But enough on bad public interpretation of the Bible. Let me take a closer look at these parables of Jesus, because frankly, my friends, I’m looking for some hope.

Jesus told his followers that the reign of God is like a seed. It’s like a seed in that it’s hidden from common view. It’s beneath the earth. That is, it’s somewhere where the reign of God can grow, where it can find sustenance from the depths, and where it can raise its head toward the heights. There’s only one place that I can imagine that happening, and it’s in the human heart.

Indeed, this has been a week to see voices raised over this issue. On Tuesday, the Southern Baptist Convention voted a resolution condemning the practice. On Wednesday, the American Catholic Bishops did the same. Even Franklin Graham, who has swallowed far too much from this administration, has joined the chorus. The United Church of Christ announced its opposition two weeks ago, and renewed it on Friday with a pastoral letter from the leadership: “The United Church of Christ strongly condemns the dismantling of families, the criminalization of the quest for freedom, and the caging of those whose only crime is to seek shelter from harm. How we treat those who seek shelter in our midst is a direct reflection of how we treat God. We call upon our 5,000 member churches to write letters to your representatives in Congress as an act of worship this month. Refugee Justice Sunday is June 17, World Refugee Day is June 20. Remind Congress there is a law that supersedes partisanship and political bantering, and that is the sanctity of all people of God.”

I guess some seeds have taken root in the human heart. There is hope.

We must feed and water those seeds, however, so that the tiny mustard seed of God’s loving reign is not plucked up like a weed and left to blow away on the winds of human power and greed. That is already at work. The President’s declarations that this policy is the fault of the opposition party is a tactic. It’s also a falsehood, but it’s a tactic. It makes the children into pawns in a political game. In order to give them their parents, the opposition is supposed to give something to the President.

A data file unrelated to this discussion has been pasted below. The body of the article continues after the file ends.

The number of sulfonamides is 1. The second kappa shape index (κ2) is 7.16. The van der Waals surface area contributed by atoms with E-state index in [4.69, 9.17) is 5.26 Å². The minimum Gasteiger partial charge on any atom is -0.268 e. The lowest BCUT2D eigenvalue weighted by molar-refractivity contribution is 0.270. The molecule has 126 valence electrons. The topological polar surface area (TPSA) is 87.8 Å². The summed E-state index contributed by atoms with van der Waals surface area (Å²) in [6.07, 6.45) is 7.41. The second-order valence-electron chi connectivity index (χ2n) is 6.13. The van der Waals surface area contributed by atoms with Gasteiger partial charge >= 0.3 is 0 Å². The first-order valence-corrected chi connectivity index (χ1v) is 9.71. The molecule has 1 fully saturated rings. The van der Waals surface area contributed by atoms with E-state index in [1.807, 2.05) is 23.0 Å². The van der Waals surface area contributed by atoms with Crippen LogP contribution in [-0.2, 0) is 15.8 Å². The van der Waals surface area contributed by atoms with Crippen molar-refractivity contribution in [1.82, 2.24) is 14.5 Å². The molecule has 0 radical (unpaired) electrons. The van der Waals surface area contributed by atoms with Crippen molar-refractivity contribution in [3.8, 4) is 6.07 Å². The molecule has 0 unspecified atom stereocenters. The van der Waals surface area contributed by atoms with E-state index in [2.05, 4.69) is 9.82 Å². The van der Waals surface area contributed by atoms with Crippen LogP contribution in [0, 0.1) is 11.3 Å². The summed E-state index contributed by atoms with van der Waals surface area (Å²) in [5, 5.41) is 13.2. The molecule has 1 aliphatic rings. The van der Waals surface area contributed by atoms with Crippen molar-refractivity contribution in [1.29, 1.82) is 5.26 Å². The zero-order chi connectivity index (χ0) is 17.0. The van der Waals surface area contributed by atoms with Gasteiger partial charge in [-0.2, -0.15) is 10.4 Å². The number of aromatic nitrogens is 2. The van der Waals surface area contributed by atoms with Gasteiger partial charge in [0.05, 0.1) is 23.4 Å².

It’s the same thing they did with the debate over children brought to this country at a young age. They’re using children again.

We need that mustard seed of righteousness, of justice, of divine love, to grow.

We know what to do. See evil, and name it. Do not obey it. See good, name it. Praise it. See evil, stand against it. Do not abide it. See good, and embrace it. Nurture it.

We encourage others to do well. We discourage others from doing ill.

And most of all, we treasure that seed of God’s reign that grows within our own hearts. We feed it with prayer. We feed it with deeds of love. We feed it with calls for justice. We feed it with Bible study that doesn’t stop with what serves our interests in the moment. We feed it with listening for the still small voice of God that moves us.

Let me take a closer look at this seed of hope. Let us take a closer look at this seed of hope. Let us nurture this seed of hope and watch it sprout, and leaf, and thrive.


Oh, No!

Pastor Eric regrets that there is no audio recording of this week’s sermon. He simply forgot to turn on the recorder, and for this, he humbly apologizes.

The photo is of Pastor Eric’s stole from this morning, a design of Carrot Top Studio.

Categories Sermons | Tags: , , | Posted on June 17, 2018

Social Networks: RSS Facebook Twitter Google Stumble Upon Digg Reddit

Leave a Reply

close window

Service Times & Directions

Sunday School Classes

Sunday 8:45 am

Sunday Worship Service

Sunday 10:00 am

Adult Bible Study

Monday 6:30 pm, Wednesday 9:00 am

(International Young Adults Association)
Bible Study

Wednesday 7:30 pm

The Free Wesleyan Church of Tonga

(The Rev. Tevita) Sunday 1:00 pm Wednesday 7:00 pm (Sanctuary)

The United Church of Christ, Pohnpei - Hilo

(The Rev. Ichiro) Sunday 10:00 am (Bdg. of Faith)

The Samoan Church

(The Rev. Sunia) Sunday 4:00 pm (Sanctuary)

440 W. Lanikaula Street
Hilo, HI 96720
(808) 935-1283